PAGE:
Pope Clement V, under pressure to fall in line with King Philip’s decisions - Philip had disposed of previous Popes through trumped up charges of heresy - moved the Papacy to Poitiers in France from Italy where the dogmatic King could wield more influence over both the Papacy and the Templars. Philip took advantage of growing rumours of impropriety committed by the Order which Clement conveniently undertook to investigate on behalf of the crown.

In all, there were five serious charges alluding to corruption and immoral behaviour against the Templars which King Philip saw as a means to have the Order’s assets and wealth confiscated and turned over to the Royal treasury. The elderly Molay was interrogated by Philip’s agents and as a result, was forced to write a letter confessing to the Order’s acts of heresy such as the Templar brothers’ denial of Christ and abusing the crucifix in sacrilegious initiation rituals.

Sins of the Templars

The arrests of the Templars for crimes involved a litany of alleged offences including charges that members had participated in homosexual practices, denied Jesus Christ as a prophet, debased the crucifix and to have taken to ‘idolatry’ by worshipping a mysterious mummified body in the shape of a ‘cat’s head’ as a representation of Satan. In the 14th century, the worst sort of subversion as recognised by a largely illiterate and superstitious population was that of a religious nature. Even though the Templars’ ‘sins’ were little more than a matter of hearsay the grip of the Church on ordinary people’s conscious thought was all powerful.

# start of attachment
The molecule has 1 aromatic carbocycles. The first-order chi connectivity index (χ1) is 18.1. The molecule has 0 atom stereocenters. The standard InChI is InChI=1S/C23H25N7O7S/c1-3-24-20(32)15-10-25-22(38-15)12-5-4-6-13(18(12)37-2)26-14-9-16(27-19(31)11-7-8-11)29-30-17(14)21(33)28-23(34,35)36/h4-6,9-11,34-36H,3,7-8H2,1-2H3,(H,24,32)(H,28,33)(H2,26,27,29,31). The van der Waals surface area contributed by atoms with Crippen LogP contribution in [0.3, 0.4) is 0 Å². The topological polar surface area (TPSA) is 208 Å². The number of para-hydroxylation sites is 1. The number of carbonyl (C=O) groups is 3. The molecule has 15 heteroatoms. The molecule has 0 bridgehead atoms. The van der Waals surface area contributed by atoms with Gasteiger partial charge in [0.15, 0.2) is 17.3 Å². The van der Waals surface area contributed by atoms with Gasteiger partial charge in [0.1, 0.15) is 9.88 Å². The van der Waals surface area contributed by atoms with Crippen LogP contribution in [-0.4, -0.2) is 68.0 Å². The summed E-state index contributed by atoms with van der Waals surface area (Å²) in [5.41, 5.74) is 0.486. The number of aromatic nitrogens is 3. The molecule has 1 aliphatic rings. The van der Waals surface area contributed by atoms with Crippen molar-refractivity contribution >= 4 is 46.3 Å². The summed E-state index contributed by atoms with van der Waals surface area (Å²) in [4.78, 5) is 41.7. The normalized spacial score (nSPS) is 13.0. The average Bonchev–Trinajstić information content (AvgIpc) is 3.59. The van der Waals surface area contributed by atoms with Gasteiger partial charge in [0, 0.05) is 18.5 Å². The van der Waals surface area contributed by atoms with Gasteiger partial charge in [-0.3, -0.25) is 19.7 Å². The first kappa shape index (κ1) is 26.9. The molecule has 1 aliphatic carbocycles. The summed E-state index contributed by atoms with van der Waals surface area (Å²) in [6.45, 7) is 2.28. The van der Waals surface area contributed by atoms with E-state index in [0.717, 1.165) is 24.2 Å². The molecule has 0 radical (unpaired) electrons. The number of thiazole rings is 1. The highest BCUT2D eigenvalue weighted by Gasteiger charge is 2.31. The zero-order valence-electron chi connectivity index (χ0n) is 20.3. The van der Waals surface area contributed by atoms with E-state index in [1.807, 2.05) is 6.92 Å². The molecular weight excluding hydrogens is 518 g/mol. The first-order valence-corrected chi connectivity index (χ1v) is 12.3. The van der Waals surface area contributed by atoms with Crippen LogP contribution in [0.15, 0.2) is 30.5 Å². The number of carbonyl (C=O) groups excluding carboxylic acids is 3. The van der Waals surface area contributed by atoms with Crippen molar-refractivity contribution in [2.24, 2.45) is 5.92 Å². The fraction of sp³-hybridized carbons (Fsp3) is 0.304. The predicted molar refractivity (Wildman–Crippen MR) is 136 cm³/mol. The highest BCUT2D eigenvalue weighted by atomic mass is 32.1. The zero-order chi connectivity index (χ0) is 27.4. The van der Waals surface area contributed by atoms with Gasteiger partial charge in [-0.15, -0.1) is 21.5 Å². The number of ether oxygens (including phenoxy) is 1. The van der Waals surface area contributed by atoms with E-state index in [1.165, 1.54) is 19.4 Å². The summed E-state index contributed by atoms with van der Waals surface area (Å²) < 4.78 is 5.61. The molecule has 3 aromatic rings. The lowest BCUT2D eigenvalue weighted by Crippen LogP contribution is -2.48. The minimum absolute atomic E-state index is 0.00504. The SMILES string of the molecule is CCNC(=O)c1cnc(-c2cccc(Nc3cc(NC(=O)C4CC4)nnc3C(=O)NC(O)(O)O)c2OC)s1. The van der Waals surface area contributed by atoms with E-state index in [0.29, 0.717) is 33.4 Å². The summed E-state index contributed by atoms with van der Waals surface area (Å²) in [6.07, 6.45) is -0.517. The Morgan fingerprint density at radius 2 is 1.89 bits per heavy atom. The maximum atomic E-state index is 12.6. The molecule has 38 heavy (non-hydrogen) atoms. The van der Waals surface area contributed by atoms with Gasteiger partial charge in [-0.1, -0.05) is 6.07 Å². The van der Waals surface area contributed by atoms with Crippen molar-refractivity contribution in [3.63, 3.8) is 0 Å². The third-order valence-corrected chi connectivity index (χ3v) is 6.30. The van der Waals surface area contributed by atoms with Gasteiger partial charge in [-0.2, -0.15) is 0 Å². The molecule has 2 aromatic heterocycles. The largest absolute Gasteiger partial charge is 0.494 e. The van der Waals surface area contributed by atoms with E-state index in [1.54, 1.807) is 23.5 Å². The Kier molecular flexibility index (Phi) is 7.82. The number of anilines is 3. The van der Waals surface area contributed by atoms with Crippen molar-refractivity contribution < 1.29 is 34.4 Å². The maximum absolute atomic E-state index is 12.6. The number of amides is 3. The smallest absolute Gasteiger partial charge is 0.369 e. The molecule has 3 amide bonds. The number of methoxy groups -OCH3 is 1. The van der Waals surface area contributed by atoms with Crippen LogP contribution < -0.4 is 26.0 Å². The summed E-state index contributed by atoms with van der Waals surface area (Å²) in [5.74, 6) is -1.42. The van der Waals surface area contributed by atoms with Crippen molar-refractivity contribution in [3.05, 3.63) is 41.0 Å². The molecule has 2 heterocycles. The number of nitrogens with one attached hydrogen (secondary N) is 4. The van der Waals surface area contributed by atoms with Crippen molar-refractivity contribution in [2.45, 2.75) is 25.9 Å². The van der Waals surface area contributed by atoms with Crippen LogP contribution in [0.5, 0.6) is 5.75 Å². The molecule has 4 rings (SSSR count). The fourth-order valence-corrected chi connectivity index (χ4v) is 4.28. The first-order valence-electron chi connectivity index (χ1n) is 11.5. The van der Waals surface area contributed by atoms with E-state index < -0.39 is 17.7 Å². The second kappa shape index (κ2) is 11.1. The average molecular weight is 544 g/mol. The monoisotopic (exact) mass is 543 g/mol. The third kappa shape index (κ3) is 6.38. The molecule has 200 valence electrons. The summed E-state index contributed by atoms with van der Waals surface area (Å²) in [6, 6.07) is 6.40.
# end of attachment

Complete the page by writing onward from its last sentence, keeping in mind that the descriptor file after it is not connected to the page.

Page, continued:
Because it was virtually impossible to escape from a charge of heresy it was a certain means of ensuring the ruin of an enemy or rival, hence the attack on Molay and his Templar brothers by King Philip. The complex and protracted trial of the Templars lasted five years with Jacques de Molay and other Masters such as Geoffroi de Charney held in jail in Paris when finally on March 22nd 1312 the Order of the Knights Templar was abolished by papal decree at the Council of Vienne.

Confessions & Torture

Torture played a terrifying part in extracting confessions from many of the Templar brothers during the trial. The ideology of the time believing that if a prisoner was innocent they would be able to bear any level of extreme pain as God would be on their side. From stretching on the rack to being hoisted in the air until a victim’s arms became dislodged from their sockets there was little that the experienced torturer would not inflict on the body to bring about pleas for mercy or a desperate confession simply to put an end to the pain.